Obsolete Review: Rolling Thunder

Revenge: A dish best served with a hook

A sweet, deliberate grindhouse revenge movie legendary to worldwide film geeks (crown prince Tarantino named his production company after it), ROLLING THUNDER is also an entertainingly moody and disturbing film, in which returning Vietnam POW Major Charles Rane’s (William Devane) story seems eerily similar to good-ole maverick hero John McCain. (Keep bad-ass aviator shades – add bad-ass hook hand!)

Director John Flynn is a revenge auteur of sorts -- see OUT FOR JUSTICE -- and doesn't hold back here. Writers Paul Schrader (TAXI DRIVER, BLUE COLLAR, etc.) and Heywood Gould (COCKTAIL) spin a tale of a hero USAF aviator and squadron commander returning to his Texas hometown after three years of sub-human captivity in a Vietnam POW camp, leaving him a numb shell of a man whose life has passed him by. His wife informs him nonchalantly on his first night home that she is planning to marry again, taking their son with her. Devane is excellent in showing his acquiescence to his non-life, going through the motions. He attends a ceremony in the small town square, in which a beauty pageant winner (Haynes) presents him with a box of silver dollars for each day he spent prisoner of the enemy, a hollow token paid for a life already spent.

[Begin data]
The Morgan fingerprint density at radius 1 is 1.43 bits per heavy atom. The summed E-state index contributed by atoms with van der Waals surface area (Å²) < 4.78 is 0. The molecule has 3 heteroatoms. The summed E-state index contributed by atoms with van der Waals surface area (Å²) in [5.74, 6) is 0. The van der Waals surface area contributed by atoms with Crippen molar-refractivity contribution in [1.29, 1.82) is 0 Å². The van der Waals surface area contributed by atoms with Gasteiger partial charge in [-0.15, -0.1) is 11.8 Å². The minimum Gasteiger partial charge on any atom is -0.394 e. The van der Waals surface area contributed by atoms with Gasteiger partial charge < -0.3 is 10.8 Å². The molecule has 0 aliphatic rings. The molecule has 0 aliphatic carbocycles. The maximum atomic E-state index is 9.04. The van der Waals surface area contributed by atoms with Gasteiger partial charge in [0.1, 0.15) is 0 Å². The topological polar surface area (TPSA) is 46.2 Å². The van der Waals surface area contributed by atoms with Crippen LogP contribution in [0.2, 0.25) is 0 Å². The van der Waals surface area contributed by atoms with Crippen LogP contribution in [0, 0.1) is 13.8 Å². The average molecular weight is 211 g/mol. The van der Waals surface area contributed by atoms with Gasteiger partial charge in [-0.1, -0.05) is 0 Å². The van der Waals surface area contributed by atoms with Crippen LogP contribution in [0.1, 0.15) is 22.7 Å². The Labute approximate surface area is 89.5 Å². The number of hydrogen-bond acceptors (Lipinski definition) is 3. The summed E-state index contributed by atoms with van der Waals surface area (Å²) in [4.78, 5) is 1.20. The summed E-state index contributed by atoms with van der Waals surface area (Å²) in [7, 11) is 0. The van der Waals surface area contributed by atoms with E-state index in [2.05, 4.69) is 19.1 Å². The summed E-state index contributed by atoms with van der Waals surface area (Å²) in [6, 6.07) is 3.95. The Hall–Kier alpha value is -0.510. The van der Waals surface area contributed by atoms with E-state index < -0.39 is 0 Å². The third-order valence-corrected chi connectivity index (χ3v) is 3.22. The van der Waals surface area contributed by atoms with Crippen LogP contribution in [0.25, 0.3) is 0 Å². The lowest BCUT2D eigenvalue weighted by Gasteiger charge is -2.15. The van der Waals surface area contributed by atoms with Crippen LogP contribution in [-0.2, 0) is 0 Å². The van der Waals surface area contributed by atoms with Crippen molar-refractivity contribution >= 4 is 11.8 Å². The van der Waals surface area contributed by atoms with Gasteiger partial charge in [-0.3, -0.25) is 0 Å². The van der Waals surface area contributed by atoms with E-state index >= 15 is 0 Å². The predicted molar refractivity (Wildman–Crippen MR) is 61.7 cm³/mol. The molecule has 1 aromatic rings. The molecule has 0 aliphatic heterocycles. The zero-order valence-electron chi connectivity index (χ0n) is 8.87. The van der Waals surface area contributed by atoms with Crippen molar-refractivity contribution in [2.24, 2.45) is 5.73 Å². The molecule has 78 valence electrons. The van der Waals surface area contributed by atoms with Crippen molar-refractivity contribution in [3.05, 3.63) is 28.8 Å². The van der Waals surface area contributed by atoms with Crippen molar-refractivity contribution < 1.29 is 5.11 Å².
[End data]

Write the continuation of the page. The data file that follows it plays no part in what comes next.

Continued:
That night, a small gang of local thugs enters the Ranes’ home, led by James Best (best known as deputy Roscoe P. Coltrane from DUKES OF HAZZARD). They want the silver dollars. Ranes won’t give in, so they force his hand into the kitchen sink garbage disposal, then shoot and kill his wife and son in their escape. Ranes is left with nothing but a hook and a need for vengeance, so he recruits the beauty queen waitress to drive him to Mexico. There, using her as bait, he penetrates the underworld to find and punish each thug, eventually pinpointing them to a whorehouse. He enlists his comrade Johnny (Tommy Lee Jones) in El Paso, arms to the teeth and they take bloody retribution.

The movie works as a revenge flick, but watch out (or drink more) because it could just make you think. Schrader’s hollow American hero is in full form here, driven by guilt, loss and regret on his mission to kill the bastards, the only mission left.